DEAR MAYO CLINIC: My blood test for celiac disease came back negative, but I am still having symptoms. Is it possible that I still could have it? What should my next steps be?

medical illustration of celiac endoscopy

ANSWER: The symptoms and presentation of celiac disease can vary quite a bit from one person to another. The most common symptoms are bloating and weight loss. Diarrhea or constipation may also affect some people. Less commonly, patients may experience an itchy, burning rash, called dermatitis herpetiformis, as well as heartburn, headaches, fatigue and joint pain, among others. medical illustration of Celiac disease, areas of bowelCeliac disease may also cause iron deficiency anemia and neuropathy — tingling or pain in the feet and hands that doesn’t go away. Eventually, if left untreated, celiac disease may cause damage to the nervous system, bones, brain, liver and other organs.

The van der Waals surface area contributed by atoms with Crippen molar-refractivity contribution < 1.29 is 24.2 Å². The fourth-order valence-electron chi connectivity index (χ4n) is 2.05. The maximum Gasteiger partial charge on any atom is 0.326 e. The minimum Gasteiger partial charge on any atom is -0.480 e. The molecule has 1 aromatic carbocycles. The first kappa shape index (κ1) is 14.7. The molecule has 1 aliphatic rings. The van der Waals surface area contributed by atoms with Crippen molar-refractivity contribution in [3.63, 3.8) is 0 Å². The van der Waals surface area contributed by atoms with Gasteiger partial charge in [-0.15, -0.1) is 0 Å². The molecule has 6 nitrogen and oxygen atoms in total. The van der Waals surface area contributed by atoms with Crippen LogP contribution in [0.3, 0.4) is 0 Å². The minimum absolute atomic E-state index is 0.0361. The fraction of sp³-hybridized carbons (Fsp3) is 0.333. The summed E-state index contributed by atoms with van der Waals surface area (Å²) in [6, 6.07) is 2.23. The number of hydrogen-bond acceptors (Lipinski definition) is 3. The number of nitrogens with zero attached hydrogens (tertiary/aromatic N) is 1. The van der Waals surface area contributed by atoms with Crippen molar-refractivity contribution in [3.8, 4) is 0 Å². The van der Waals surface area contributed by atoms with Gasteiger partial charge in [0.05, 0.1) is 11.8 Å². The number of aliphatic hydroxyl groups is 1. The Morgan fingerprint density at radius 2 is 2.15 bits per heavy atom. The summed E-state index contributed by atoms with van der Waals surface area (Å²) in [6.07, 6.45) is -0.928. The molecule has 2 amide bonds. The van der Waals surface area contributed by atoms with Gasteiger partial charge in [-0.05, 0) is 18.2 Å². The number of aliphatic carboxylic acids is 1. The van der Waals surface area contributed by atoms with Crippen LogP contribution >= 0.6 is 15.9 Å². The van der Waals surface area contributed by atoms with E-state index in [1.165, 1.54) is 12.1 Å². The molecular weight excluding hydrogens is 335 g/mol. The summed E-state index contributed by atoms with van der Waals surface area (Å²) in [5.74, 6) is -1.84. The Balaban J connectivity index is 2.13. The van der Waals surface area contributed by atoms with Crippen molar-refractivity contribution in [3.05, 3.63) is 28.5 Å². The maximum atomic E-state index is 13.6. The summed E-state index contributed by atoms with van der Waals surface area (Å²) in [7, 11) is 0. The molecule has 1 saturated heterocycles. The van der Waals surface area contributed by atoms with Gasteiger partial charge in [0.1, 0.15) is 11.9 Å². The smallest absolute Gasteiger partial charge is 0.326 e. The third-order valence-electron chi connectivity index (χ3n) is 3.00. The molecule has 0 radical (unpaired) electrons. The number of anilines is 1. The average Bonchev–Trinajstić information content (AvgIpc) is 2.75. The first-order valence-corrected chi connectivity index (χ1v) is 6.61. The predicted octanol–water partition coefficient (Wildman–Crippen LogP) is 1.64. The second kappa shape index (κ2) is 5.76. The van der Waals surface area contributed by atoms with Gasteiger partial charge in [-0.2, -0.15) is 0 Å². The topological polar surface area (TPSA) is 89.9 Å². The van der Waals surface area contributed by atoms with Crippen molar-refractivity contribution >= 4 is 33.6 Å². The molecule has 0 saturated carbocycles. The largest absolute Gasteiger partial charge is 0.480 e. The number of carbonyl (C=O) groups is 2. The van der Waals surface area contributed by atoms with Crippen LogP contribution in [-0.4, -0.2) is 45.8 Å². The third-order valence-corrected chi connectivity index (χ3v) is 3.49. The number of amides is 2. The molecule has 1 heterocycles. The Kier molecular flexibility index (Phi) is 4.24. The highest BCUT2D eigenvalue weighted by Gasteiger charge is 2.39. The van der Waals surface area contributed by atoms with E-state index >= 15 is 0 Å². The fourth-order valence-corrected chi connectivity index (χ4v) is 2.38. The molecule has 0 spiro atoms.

If you have celiac disease, eating gluten — a protein found in wheat, barley and rye — triggers an immune response in your small intestine that leads to inflammation. Over time, that inflammation damages the lining of the small intestine, making it difficult for the small intestine to absorb some nutrients. [...]

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lizatorborg (@lizatorborg) posted · Tue, Jul 14 8:00am · View  

Mayo Clinic Q and A: Effect of PCOS on fertility can vary from one woman to another

medical illustration of normal ovary and polycystic ovaryDEAR MAYO CLINIC: I am 24 and was recently diagnosed with polycystic ovary syndrome. How will this affect my fertility?

ANSWER: The effect of polycystic ovary syndrome, or PCOS, on fertility can vary quite a bit from one woman to another. In some women, PCOS can make getting pregnant more difficult than usual. But that’s not always the case. When PCOS does have an impact on fertility, there often are treatments available that can help.